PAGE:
Nuttall told a plenary session of the European Parliament that the Schengen borderless area was to blame form the spread of fundamentalism that was at the heart of the recent attacks in Paris, killing 130 people and injuring hundreds more.
"If we are to take steps to solve the crisis that we face we must first cut out its source which is the problems in Syria through a Cold War coalition and at the same time we must prevent it at home by reinstating border controls and clamping down on Saudi sponsored Wahhabism which is a growing clear and present danger within many of our communities," Nuttall said.
He said Europe needs to admit also that Syrian President Bashar al-Assad is "not the threat to global peace in comparison to the Islamism of Islamic State."
He described the Schengen area as being in a state of collapse, while many countries quickly move to reinstate border controls in the wake of the refugee crisis, which has seen hundreds of thousands of people flooding into Europe.
"This place is in denial, you are clinging to Schengen, the freedom of movement of people, just as Neville Chamberlain clung to appeasing Hitler when it was obvious to all that this man could not be dealt with. [The] freedom of movement of people in Europe would in the end lead to freedom of movement of jihad and I'm afraid, unfortunately I was proven correct."
Schengen Rocked by Refugee Crisis and Terror Attacks
The Schengen Agreement — whereby 28 European countries operate open borders — goes to the heart of the European dream. The freedom of movement of people forms one of the central planks of the European Union, but — when it was conceived in 1995 — politicians could not have foreseen the dangers of allowing free movement within Europe.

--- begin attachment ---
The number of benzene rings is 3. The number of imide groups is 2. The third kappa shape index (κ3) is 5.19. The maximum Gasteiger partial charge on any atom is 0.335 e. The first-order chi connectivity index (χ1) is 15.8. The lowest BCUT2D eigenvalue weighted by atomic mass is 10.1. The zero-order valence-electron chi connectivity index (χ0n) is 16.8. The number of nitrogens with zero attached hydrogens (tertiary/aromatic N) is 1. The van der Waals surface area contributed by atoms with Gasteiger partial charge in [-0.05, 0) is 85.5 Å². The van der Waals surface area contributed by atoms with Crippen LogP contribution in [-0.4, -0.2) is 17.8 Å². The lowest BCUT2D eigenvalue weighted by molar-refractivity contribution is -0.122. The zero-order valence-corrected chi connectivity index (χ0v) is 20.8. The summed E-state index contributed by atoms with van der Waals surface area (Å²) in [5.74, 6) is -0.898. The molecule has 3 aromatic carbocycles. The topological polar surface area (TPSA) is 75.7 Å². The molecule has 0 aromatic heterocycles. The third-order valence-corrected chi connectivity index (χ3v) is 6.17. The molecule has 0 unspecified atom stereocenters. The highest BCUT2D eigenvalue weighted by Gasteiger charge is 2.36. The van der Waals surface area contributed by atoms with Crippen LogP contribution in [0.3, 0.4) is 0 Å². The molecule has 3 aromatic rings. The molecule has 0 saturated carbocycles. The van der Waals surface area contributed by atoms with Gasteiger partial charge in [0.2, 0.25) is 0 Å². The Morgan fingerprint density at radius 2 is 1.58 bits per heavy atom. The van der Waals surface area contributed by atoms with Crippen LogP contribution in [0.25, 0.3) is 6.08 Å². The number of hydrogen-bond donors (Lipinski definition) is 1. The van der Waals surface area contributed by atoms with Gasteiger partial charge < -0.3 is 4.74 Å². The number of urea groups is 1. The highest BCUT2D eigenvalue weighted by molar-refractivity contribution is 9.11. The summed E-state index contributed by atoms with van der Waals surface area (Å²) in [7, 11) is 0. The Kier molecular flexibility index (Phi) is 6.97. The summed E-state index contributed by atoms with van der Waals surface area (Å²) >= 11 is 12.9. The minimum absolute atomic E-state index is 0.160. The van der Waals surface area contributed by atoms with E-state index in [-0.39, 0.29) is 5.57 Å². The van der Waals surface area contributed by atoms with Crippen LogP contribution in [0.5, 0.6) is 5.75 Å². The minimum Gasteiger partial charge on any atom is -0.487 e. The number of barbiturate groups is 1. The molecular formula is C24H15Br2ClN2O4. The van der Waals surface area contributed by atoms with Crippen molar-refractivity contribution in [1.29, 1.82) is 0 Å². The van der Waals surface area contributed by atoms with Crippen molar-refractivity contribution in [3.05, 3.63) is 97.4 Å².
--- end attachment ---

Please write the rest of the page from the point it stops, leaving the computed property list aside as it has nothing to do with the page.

When German Chancellor Angela Merkel declared that her country was open to refugees from Syria, she precipitated the biggest mass movement of people since the Second World War. Several countries — including Germany, Hungary, Denmark, Austria and Croatia — imposed border controls or erected border barriers.
In the wake of the Paris attacks, many countries are also shoring up their border security controls, after it emerged that most of the attackers has passed freely around Europe without being checked. Nuttall said:
"Last week I took a walk around the Brussels suburb of Molenbeek. I was saddened by what I saw but unfortunately I was not surprised. It is a snapshot of everything that has gone wrong with failed policies of political correctness and aggressive multiculturalism."
"It is a ghetto which many made home-grown jihadists live ebbed on by Saudi sponsored Wahhabism. So, if we are to take steps to solve the crisis that we face we must first cut out its source which is the problems in Syria through a Cold War coalition but at the same time we must prevent it at home by reinstating border controls and clamping down on Saudi sponsored Wahhabism which is a growing clear and present danger within many of our communities."